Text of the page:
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'Just 118,000 votes'

From NBC's Ron Allen
NEWARK, Ohio -- For two days, Biden rode a bus south, through Eastern Ohio. His route parallels the Ohio River for the most part, along the border with West Virginia and then where it bends a bit West forming the border with Kentucky.

Biden is running a leg of a relay that "Team Obama" has been charting across this prized state with the two nominees and big-name surrogates, like the Clintons, here seven-straight days. Bill, and then Hillary Clinton will each carry the baton separately later this week.
 
It's obviously a state Obama is trying very hard to win, for perhaps obvious reasons. 
 
In Ohio, the Obama campaign seems somewhat obsessed with numbers, beginning with the 118,000 or so vote John Kerry lost this state by, and therefore, the presidency.
 
Biden's staff circulated a memo, for example, with some numbers:
-- 89 Ohio offices for Obama
-- 43 miles is the farthest distance any Ohioan lives from an office
-- 13 barns have been painted with Obama logos. (We haven't seen them.)
-- 1900: the last year a presidential candidate visited a place called Georgetown, where Obama dropped by last week.
 
But in 2008, it's really all about those 118,000 votes.
 
A local newspaper reporter, traveling on Biden's bus said, "He's hitting the battlegrounds in The battleground."

He's campaigning through a string of counties split by President Bush and Kerry four years ago, with an emphasis on building up the numbers where the Democrats won, and more importantly shaving down the margins where they lost.

That's why Biden was on stage outdoors under a full moon, on a warm Indian summer night, in Marietta, Ohio, Washington County, Appalachia. It's an old coal-mining town. Employers like the nearby steel plant have hit hard times. The population is shrinking. Poverty rates are rising. President Bush won here by a comfortable margin.

The campaign says a place like this isn't necessarily "friendly turf." But this year they clearly see it as fertile ground. The crowd is almost exclusively white, middle and working class. Voters the "Joe Biden from hardscrabble Scranton, PA" has been sent here to connect with.
 
Much of Biden's speech on this evening gushes with empathy and understanding. He probably touches on every kitchen-table issue that's out there, pulling at the crowd's heartstrings with stories about the parents who must break the news to their college-age daughter, that there's no money for another semester of school. And there's the story about the guy who doesn't know how much it costs these days to fill up his car with gas, because he never has enough money to even try to top off his tank.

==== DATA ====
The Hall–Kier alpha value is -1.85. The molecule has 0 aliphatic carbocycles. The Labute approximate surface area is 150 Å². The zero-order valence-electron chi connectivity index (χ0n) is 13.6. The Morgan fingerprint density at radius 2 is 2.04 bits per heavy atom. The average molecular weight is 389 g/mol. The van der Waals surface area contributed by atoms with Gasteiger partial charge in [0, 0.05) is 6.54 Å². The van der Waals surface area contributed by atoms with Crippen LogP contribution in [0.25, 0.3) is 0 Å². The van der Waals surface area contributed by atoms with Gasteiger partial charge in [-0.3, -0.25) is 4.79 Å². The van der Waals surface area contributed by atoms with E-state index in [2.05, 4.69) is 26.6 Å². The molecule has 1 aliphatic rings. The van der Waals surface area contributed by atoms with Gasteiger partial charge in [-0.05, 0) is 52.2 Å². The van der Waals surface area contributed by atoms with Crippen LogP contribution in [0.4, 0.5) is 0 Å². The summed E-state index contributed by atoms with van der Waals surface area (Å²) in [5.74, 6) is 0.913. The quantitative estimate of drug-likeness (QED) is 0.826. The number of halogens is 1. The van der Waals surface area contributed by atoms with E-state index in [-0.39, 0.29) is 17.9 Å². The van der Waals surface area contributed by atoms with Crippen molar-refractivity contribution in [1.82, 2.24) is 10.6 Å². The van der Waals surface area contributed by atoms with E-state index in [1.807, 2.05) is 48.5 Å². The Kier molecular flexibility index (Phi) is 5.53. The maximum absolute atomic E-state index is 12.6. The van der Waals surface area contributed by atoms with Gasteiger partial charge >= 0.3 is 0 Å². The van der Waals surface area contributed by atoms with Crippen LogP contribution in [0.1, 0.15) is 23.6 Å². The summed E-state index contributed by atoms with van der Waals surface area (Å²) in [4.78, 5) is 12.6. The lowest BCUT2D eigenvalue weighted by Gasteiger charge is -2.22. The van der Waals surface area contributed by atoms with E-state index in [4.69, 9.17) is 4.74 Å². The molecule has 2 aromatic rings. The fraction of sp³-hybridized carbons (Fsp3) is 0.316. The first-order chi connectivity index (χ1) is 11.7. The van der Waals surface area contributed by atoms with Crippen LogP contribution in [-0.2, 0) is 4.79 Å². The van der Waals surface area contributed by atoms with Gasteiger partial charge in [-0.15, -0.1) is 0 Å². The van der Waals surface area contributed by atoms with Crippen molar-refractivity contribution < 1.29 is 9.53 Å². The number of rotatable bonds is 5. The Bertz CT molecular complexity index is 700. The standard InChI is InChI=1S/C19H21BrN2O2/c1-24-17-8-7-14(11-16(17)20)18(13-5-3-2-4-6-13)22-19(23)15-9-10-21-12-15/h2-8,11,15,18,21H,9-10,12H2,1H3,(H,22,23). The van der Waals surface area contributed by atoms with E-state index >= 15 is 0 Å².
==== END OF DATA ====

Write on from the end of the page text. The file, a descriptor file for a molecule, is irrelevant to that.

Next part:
We've heard all of this before, and Biden's message is drawn from unfortunate, even tragic, real-life experiences he says he's heard along the trail. But the Democrats hope in Ohio, that they're reaching a lot of voters perhaps for the first time.

They're reaching into smaller towns, Marietta has some 14,515 people, and more rural communities like that town of Georgetown that hadn't seen a presidential candidate in more than 100 years. It's now no secret they're trying to do the same thing in other battlegrounds.
 
At stops later in the heavily Republican exurbs of Lancaster and Newark, Biden promises Obama's public-works plan to fix bridges, roads and infrastructure will bring 76,000 new jobs to Ohio.

In this state, where Biden calculates for his audience that they've lost some 240,000 manufacturing jobs the past eight years, crowds rise to their feet, cheering for the issue Democrats hope helps eliminate that 118,000-vote edge.

And summing it all up, Biden gives this assessment of McCain's campaign. "While the economy is going to hell in a hand basket…they're running the most scurrilous campaign in modern history."

Biden's Eastern Ohio bus ride ends with a turn northwest to the center of the state and its capital Columbus. Team Obama has no doubt it will run up big numbers here, and in Ohio's other urban centers. At a Democratic campaign office he rallies the ground team already hard at work with early-voting underway, predicting that this election will show how "the Obama campaign revolutionized American politics."

If not a revolution, they hope they've figured out enough new places to campaign, where Democrats don't usually go, to avoid coming up 118,000 votes short, or worse, again.